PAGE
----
Soybean [Glycine max (L.) Merr.] seed composition and yield are a function of genetics (G), environment (E), and management (M) practices, but contribution of each factor to seed composition and yield are not well understood. The goal of this synthesis-analysis was to identify the main effects of G, E, and M factors on seed composition (protein and oil concentration) and yield. The entire dataset (13,574 data points) consisted of 21 studies conducted across the United States (US) between 2002 and 2017 with varying treatments and all reporting seed yield and composition. Environment (E), defined as site-year, was the dominant factor accounting for more than 70% of the variation for both seed composition and yield. Of the crop management factors: (i) delayed planting date decreased oil concentration by 0.007 to 0.06% per delayed week (R2∼0.70) and a 0.01 to 0.04 Mg ha-1 decline in seed yield per week, mainly in northern latitudes (40–45 N); (ii) crop rotation (corn-soybean) resulted in an overall positive impact for both seed composition and yield (1.60 Mg ha-1 positive yield difference relative to continuous soybean); and (iii) other management practices such as no-till, seed treatment, foliar nutrient application, and fungicide showed mixed results. Fertilizer N application in lower quantities (10–50 kg N ha-1) increased both oil and protein concentration, but seed yield was improved with rates above 100 kg N ha-1. At southern latitudes (30–35 N), trends of reduction in oil and increases in protein concentrations with later maturity groups (MG, from 3 to 7) was found. Continuing coordinated research is critical to advance our understanding of G × E × M interactions.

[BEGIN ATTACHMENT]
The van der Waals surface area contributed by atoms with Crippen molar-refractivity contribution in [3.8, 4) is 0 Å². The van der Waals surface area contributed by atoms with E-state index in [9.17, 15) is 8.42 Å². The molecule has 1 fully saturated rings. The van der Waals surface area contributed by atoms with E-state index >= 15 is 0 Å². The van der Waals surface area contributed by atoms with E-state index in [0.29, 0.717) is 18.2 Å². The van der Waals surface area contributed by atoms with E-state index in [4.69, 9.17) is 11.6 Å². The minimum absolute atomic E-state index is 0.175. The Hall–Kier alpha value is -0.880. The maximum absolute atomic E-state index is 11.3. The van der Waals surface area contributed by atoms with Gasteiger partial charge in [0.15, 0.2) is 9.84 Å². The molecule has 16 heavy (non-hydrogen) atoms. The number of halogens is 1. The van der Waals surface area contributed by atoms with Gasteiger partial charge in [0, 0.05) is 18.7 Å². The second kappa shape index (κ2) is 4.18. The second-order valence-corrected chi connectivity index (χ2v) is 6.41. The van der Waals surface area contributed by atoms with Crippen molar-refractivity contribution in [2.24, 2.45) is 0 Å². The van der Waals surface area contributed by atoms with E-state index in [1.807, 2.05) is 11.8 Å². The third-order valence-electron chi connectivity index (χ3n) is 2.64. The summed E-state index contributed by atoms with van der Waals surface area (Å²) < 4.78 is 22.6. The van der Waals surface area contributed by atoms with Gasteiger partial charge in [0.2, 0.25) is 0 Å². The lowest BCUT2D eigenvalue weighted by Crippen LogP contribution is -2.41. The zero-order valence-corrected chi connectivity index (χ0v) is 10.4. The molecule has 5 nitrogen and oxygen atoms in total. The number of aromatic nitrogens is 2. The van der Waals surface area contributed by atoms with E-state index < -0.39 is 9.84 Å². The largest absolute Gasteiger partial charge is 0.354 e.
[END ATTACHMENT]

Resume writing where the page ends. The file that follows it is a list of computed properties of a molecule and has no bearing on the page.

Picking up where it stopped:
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Published in Frontiers in Plant Science, v. 10, article 298, p. 1-13.

Copyright © 2019 Assefa, Purcell, Salmeron, Naeve, Casteel, Kovács, Archontoulis, Licht, Below, Kandel, Lindsey, Gaska, Conley, Shapiro, Orlowski, Golden, Kaur, Singh, Thelen, Laurenz, Davidson and Ciampitti.

This is an open-access article distributed under the terms of the Creative Commons Attribution License (CC BY). The use, distribution or reproduction in other forums is permitted, provided the original author(s) and the copyright owner(s) are credited and that the original publication in this journal is cited, in accordance with accepted academic practice. No use, distribution or reproduction is permitted which does not comply with these terms.

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The United Soybean Board (USB Projects#2234 and #1820-152-0108), Mid-South Soybean Board, Mississippi Soybean Promotion Board, Nebraska Soybean Board, South Dakota Soybean Research and Promotion and Council, Illinois AES project ILLU-802-344, and K-State Research and Extension (KSRE), provided funding to support this synthesis analysis.